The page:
An antibiotic-resistant germ outbreak spread by puppies at pet stores in 13 states has sickened 30 and landed four people in the hospital. Photo by Free-Photos
Dec. 18 -- Puppies in pet stores appear to have transmitted a dangerous, antibiotic-resistant germ that's sickened 30 people across 13 states, the U.S. Centers for Disease Control and Prevention warned.
The infection in question is a multidrug-resistant form of Campylobacter jejuni, the agency said in a statement. So far, of 24 patients interviewed by the CDC, 21 -- 88 percent -- said they had recently touched a puppy.
"Four people have been hospitalized," the CDC said, although "no deaths have been reported. Interviews with ill people and laboratory evidence indicate that contact with puppies, especially those from pet stores, is the source of this outbreak."
There's so far been no single supplier of puppies linked to the outbreak of the illness, although in 12 of 15 cases where people reported contact with a puppy at a pet store, that contact happened at one of the Petland chain of pet stores.
Illnesses have been reported, from East to West, in Connecticut, Florida, Georgia, Illinois, Kentucky, Maryland, Minnesota, Nevada, Ohio, South Carolina, Tennessee, Utah and Wyoming.
"Campylobacterbacteria can spread to people through contact with poop of infected animals and contaminated food or water," the agency noted. Infection can be serious, involving diarrhea, fever and stomach cramps that begin two to five days after getting exposed to the germ. Most people do recover though, even without antibiotics.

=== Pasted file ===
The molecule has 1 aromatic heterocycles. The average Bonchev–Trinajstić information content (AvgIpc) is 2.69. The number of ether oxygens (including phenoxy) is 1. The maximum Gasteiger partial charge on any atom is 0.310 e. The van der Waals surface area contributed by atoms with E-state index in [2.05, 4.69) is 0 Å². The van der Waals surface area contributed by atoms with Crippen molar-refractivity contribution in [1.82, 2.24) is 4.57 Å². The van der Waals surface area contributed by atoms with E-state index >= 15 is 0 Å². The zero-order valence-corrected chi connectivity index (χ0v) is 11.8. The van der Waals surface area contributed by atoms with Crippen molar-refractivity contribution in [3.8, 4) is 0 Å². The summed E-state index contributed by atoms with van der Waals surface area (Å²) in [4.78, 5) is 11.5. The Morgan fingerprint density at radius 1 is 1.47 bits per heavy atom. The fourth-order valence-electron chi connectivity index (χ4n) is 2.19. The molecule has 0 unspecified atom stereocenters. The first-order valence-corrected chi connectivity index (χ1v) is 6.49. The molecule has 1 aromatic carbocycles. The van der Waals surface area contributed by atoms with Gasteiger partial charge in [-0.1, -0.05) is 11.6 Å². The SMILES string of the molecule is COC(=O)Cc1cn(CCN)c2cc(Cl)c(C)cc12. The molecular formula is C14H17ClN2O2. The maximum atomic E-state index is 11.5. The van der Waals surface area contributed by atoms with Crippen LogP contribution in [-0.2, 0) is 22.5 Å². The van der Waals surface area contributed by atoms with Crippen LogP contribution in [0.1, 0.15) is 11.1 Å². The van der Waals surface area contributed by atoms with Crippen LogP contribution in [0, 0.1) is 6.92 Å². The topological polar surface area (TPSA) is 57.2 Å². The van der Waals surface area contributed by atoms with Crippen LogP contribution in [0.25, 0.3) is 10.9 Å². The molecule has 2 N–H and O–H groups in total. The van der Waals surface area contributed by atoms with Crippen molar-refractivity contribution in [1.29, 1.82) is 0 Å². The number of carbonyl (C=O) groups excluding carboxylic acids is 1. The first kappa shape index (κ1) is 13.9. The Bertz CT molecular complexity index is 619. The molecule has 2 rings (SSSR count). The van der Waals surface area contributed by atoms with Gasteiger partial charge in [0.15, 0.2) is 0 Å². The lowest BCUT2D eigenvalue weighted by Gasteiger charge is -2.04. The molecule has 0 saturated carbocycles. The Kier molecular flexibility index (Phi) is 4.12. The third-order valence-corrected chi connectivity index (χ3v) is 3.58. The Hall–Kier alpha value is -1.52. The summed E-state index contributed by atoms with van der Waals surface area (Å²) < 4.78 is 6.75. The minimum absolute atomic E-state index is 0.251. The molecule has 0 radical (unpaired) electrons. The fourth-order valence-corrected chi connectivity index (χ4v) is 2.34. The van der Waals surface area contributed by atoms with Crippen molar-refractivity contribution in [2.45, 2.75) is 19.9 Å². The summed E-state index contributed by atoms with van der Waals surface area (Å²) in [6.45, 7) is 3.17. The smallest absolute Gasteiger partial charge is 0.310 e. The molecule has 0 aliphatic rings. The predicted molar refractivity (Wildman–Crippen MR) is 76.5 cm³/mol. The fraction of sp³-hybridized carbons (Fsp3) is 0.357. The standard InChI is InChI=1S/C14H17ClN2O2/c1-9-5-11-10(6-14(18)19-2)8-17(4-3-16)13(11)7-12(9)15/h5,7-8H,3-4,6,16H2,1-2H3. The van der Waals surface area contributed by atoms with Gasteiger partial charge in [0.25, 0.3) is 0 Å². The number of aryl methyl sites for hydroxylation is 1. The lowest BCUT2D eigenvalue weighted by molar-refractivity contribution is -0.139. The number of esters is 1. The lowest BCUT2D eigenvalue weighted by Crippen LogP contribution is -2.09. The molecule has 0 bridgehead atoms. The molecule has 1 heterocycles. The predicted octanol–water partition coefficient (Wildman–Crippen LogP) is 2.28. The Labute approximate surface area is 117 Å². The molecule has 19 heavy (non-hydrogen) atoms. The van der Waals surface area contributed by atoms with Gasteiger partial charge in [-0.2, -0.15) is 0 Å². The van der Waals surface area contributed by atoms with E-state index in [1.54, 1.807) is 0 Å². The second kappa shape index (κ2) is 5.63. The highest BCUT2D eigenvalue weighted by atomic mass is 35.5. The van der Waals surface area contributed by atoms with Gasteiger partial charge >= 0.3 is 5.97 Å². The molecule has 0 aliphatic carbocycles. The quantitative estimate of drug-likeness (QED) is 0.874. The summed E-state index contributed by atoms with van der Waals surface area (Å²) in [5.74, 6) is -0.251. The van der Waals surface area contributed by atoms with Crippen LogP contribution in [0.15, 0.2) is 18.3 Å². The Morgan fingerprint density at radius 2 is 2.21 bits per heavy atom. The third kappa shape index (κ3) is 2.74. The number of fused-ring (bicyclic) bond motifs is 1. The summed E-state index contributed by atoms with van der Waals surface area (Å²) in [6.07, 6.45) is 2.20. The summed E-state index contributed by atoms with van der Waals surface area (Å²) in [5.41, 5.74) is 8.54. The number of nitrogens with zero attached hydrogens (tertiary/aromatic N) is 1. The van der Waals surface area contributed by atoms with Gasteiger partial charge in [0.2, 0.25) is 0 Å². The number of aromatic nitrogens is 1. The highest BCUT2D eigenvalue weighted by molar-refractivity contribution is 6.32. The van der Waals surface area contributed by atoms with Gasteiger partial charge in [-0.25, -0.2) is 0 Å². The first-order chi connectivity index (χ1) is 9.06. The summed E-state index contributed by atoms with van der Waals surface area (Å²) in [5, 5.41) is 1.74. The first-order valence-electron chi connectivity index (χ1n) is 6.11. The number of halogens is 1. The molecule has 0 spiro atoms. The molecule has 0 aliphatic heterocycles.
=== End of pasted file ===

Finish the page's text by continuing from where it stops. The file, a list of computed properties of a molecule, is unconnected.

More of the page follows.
"Puppies and dogs can
carry Campylobactergerms that can make people sick, even while appearing healthy and clean," the CDC noted. So, "people who own, work with or come in contact with puppies or dogs should take steps to stay healthy."
That means washing your hands well after touching puppies or dogs, their food or after you've cleaned up after the animals, the agency said.
The CDC notes that the strain of Campylobacter in this outbreak appears to be related to a strain that caused a similar outbreak of puppy-related human illness in 2016.
"The investigation is ongoing. CDC will provide updates when more information is available," the agency said.
There's more about Campylobacter at the World Health Organization.
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